Protesters camped out this week in downtown Tampa, Fla. to express their concerns with Republican Party viewpoints. Different political committees converged to share one thing, their very clear opinion that Mitt Romney and his policies should not be elected into the nation’s executive office in November.
“Romneyville” is a vacant lot covered with tents and posters from the Poor People’s Economic Human Rights Campaign. Dylan Kelley, a college student from Vermont, camped out with the protestors. He said the signs made by the campaign were created to emphasize their demand for systematic change based on a “human rights framework.”
Kelley held that all Americans should have the right to a job, a free education through college, and sufficient housing. “I’m $78,000 in debt and I haven’t graduated yet,” he said. “I’m not even going to an ivy league school. I’m going to a small school … in rural Vermont that almost nobody has heard of.”
Affirming that health care is equally important, he continued, “No one should be denied health care just because they have a low amount in their bank account or cash in their pockets.”
Sonya Kuznetsov, from Minnesota, arrived in Tampa with other members of Bend the Arc, a Jewish Partnership for Justice, on their “If I Were A Richman Tour.”
“We are out across the country targeting the ten wealthiest congressmen’s districts and talking about how we believe the top two percent should be paying their fair share in taxes,” Kuznetsov said. “And that the Bush era tax cuts need to sunset for the top two percent come this December.”
Bend the Arc has a petition online for tax fairness at www.bendthearc.us. Although a fairly new political action committee, the Bend the Arc Organization has more than 1000 followers on Twitter. They have been to districts in California, Austin, TX, Dallas, TX, and Irving, TX and they will be making a few stops on the way to the Democratic National Convention in Charlotte, NC.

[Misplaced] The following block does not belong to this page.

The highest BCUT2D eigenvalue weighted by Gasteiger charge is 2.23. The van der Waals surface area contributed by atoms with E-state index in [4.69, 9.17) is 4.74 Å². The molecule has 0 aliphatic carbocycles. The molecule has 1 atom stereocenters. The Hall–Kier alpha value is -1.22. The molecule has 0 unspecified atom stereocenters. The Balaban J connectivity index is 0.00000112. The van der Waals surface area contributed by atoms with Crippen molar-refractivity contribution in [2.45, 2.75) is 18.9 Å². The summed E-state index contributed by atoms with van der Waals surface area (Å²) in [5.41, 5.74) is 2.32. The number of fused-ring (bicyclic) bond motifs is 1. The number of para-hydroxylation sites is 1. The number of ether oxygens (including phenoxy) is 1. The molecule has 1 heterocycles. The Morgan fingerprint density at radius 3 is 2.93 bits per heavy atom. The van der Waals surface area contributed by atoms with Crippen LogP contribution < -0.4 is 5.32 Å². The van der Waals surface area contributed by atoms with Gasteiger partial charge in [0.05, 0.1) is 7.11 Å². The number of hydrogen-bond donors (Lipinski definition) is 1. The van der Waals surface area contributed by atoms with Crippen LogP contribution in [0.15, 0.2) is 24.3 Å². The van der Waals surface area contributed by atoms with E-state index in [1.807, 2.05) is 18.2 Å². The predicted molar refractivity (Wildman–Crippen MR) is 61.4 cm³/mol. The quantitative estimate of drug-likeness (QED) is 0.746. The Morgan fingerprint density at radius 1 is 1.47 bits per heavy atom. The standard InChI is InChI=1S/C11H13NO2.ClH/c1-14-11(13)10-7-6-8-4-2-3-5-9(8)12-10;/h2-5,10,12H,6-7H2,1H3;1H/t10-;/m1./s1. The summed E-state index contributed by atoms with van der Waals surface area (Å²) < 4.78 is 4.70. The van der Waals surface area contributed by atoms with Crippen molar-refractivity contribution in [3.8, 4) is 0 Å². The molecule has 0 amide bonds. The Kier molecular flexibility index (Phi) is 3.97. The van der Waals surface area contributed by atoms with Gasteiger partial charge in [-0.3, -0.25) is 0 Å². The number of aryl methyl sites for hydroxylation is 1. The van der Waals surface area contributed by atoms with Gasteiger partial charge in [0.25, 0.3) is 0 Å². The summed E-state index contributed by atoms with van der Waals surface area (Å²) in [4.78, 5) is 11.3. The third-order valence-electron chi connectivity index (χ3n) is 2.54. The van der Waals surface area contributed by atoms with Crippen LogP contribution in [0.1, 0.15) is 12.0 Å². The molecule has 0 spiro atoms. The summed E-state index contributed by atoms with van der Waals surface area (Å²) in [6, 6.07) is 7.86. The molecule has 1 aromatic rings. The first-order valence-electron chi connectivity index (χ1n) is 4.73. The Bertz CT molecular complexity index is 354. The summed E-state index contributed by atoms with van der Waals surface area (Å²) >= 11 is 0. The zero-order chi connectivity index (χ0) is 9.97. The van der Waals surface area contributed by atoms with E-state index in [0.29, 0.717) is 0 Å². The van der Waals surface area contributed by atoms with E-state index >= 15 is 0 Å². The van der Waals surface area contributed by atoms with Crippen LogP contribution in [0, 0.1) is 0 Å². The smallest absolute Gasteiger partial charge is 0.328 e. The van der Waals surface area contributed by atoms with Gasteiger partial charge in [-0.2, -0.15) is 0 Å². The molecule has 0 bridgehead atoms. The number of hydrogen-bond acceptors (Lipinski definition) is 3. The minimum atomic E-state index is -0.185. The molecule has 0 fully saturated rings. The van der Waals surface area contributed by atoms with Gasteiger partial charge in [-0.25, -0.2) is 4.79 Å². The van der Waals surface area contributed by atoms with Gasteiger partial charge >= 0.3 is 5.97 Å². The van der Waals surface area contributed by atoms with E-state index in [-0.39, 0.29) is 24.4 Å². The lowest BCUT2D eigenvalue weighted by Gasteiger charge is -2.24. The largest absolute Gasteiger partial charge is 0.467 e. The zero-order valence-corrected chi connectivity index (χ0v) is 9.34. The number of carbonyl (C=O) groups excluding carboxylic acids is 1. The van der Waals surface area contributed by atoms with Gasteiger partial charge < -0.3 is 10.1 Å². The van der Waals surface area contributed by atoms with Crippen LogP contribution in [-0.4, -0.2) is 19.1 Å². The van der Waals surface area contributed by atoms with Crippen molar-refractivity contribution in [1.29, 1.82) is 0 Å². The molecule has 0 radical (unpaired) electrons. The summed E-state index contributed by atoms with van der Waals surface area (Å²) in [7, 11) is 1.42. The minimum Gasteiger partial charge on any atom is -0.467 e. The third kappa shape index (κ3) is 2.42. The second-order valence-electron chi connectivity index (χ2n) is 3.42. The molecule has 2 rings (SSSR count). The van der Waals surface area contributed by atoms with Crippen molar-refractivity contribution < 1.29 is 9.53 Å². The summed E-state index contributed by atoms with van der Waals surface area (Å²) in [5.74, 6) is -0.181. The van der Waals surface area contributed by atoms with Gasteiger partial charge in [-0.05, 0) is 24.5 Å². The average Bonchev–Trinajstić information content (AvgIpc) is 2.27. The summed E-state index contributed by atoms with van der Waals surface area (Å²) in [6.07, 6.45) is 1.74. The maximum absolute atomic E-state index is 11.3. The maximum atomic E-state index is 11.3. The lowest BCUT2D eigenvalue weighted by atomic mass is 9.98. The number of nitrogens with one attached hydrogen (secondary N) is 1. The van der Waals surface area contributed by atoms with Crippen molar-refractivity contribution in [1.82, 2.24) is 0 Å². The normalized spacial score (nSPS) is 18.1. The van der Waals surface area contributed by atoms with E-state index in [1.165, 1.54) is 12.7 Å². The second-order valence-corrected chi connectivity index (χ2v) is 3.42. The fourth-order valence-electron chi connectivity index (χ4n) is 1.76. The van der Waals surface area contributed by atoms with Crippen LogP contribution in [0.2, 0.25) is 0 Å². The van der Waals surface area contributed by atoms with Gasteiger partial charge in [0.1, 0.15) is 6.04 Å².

“We’ve had hundreds of conversations with constituents and the districts that they live in and talking about how important tax fairness is and why this issue affects them,” Kuznetsov elaborated. “We’re talking to everyday people that we can rally to make a difference.”
Rick Bishop of Tampa was standing on his own off of Kennedy Blvd. “It was important for me to come out and basically let people know that the policies that are being promoted by the Republican Party are not supported by a large percentage of people in the Tampa Bay Area,” affirmed Bishop.
Bishop thinks the policies that were in place from 2000-2008 had a track record of failure and believes that Mitt Romney will be a repeat of the Bush era.
“I’m hopeful that just being out here delivering the message that there’s an opposing view to Republican position will convince independent people who use logic and reason to make their decision in November, not to buy into … the media hype that the Republicans are promoting,” Bishop asserted.
Mayor Bob Buckhorn of Tampa gave the protesters downtown access to water and bathrooms (porter potties) throughout the week of the convention. “We are being supportive of people who want to come and want to offer an alternative opinion,” Buckhorn affirmed.
Romneyville brought to Tampa more than just an alternative opinion, it brought a mainstream of Obama followers telling their stories on a poverty stricken lot at the intersection of N. Tampa Street and E. Fortune Street. These protesters came to Tampa to express different political viewpoints all against one political agenda, Mitt Romney’s.